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Vet. Sci. 2016, 3(3), 22; doi:10.3390/vetsci3030022

Forced-Air Warming Provides Better Control of Body Temperature in Porcine Surgical Patients

1
College of Veterinary Medicine, The Ohio State University, Columbus, OH 43210, USA
2
Ethicon, Inc., Cincinnati, OH 45242, USA
*
Author to whom correspondence should be addressed.
Academic Editor: Patrick Butaye
Received: 22 April 2016 / Revised: 17 August 2016 / Accepted: 7 September 2016 / Published: 9 September 2016
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Abstract

Background: Maintaining normothermia during porcine surgery is critical in ensuring subject welfare and recovery, reducing the risk of immune system compromise and surgical-site infection that can result from hypothermia. In humans, various methods of patient heating have been demonstrated to be useful, but less evaluation has been performed in techniques to prevent hypothermia perioperatively in pigs. Methods: We compared body temperature regulation during surgery before and after modification of the ambient temperature of the operating laboratories. Three different methods of heating were then compared; a standard circulating water mattress, a resistive fabric blanket, and a forced hot air system. The primary measure was percentage of temperature readings outside a specification range of 36.7–40.0 °C. Results: Tighter control of the ambient temperature while using a circulating water mattress reduced the occurrence of out-of-specification body temperature readings from 20.8% to 5.0%, with most of these the result of hypothermia. Use of a resistive fabric blanket further reduced out-of-specification readings to 1.5%, with a slight increase in the occurrence of hyperthermia. Use of a forced air system reduced out-of-specification readings to less 0.1%. Conclusions: Maintenance of normothermia perioperatively in pig can be improved by tightly controlling ambient temperatures. Use of a resistive blanket or a forced air system can lead to better control than a circulating water mattress, with the forced air system providing a faster response to temperature variations and less chance of hyperthermia. View Full-Text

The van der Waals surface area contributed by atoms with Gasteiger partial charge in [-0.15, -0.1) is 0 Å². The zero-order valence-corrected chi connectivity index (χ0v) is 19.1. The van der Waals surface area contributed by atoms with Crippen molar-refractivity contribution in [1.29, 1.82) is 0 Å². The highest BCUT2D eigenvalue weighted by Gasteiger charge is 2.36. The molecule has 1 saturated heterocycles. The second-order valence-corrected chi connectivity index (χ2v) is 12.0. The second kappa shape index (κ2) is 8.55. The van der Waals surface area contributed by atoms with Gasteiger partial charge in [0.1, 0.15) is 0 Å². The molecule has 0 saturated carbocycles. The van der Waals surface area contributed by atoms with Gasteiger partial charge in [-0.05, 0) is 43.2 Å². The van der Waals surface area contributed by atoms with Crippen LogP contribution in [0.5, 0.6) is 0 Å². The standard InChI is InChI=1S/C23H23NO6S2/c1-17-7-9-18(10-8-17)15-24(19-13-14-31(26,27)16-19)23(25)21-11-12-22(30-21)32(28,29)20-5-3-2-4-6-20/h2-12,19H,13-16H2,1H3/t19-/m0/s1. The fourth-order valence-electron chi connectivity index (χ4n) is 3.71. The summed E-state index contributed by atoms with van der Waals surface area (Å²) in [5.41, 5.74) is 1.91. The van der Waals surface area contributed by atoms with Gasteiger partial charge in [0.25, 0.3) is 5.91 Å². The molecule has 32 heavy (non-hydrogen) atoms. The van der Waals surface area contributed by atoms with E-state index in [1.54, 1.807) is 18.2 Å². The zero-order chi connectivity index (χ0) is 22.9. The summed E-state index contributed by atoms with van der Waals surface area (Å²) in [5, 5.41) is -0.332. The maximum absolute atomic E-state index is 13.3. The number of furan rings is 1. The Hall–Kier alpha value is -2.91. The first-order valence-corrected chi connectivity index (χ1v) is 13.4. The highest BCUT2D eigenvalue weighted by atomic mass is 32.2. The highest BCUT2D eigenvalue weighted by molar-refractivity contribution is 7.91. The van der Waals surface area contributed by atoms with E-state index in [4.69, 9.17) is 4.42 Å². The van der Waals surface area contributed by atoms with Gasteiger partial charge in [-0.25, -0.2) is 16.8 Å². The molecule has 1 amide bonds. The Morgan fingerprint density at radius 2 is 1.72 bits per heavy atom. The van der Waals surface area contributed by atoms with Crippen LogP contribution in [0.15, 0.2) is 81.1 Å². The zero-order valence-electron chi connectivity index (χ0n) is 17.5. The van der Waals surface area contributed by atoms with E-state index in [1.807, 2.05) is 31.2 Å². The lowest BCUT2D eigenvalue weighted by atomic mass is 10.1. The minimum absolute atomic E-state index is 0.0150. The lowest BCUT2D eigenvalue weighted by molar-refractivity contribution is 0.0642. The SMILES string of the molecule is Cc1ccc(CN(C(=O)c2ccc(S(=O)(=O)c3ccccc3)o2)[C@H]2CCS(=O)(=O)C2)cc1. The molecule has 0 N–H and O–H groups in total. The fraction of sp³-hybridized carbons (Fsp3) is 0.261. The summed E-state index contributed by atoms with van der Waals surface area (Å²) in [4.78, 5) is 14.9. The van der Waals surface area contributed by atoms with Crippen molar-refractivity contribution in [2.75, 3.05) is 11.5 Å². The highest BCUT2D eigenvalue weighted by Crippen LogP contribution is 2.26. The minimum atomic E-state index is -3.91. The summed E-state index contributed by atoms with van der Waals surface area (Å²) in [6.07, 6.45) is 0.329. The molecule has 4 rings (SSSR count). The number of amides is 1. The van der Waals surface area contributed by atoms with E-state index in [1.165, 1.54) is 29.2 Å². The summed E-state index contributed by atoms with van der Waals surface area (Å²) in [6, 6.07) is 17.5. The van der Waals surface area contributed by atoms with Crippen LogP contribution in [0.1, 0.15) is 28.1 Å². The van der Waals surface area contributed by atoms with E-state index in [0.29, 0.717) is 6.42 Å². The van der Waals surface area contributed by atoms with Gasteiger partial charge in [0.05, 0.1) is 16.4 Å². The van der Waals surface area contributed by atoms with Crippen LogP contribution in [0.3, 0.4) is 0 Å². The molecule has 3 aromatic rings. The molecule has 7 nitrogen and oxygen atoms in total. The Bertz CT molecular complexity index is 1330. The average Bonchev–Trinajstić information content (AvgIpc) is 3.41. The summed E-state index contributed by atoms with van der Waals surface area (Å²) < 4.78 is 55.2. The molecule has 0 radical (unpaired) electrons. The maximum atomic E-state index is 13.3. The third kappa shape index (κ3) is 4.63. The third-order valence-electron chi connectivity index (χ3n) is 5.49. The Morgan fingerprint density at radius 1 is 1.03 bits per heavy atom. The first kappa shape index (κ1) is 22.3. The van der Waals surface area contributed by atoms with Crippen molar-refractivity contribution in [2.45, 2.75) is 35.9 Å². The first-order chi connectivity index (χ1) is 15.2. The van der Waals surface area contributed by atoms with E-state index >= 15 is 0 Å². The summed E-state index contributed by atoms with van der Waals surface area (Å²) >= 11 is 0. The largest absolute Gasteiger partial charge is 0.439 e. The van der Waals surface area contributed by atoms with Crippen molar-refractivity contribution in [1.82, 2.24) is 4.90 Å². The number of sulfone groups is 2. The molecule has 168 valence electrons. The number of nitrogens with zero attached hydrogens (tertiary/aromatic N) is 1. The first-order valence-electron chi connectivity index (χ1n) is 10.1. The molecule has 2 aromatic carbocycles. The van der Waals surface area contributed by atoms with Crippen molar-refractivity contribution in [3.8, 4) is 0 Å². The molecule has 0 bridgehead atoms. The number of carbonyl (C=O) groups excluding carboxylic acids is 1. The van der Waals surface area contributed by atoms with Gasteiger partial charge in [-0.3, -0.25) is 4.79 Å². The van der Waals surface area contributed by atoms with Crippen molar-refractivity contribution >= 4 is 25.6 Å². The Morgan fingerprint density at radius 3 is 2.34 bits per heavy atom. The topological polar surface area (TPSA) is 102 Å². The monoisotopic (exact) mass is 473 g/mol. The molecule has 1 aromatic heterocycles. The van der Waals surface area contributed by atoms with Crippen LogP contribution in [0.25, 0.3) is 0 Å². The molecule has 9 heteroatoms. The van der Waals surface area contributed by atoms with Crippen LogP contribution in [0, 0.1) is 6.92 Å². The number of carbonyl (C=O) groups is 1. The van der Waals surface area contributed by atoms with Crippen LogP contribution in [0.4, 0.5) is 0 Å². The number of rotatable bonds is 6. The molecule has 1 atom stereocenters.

Keywords: porcine; surgery; body temperature; hypothermia; resistive blanket; forced air heating porcine; surgery; body temperature; hypothermia; resistive blanket; forced air heating
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This is an open access article distributed under the Creative Commons Attribution License which permits unrestricted use, distribution, and reproduction in any medium, provided the original work is properly cited. (CC BY 4.0).

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MDPI and ACS Style

Dent, B.T.; Stevens, K.A.; Clymer, J.W. Forced-Air Warming Provides Better Control of Body Temperature in Porcine Surgical Patients. Vet. Sci. 2016, 3, 22.

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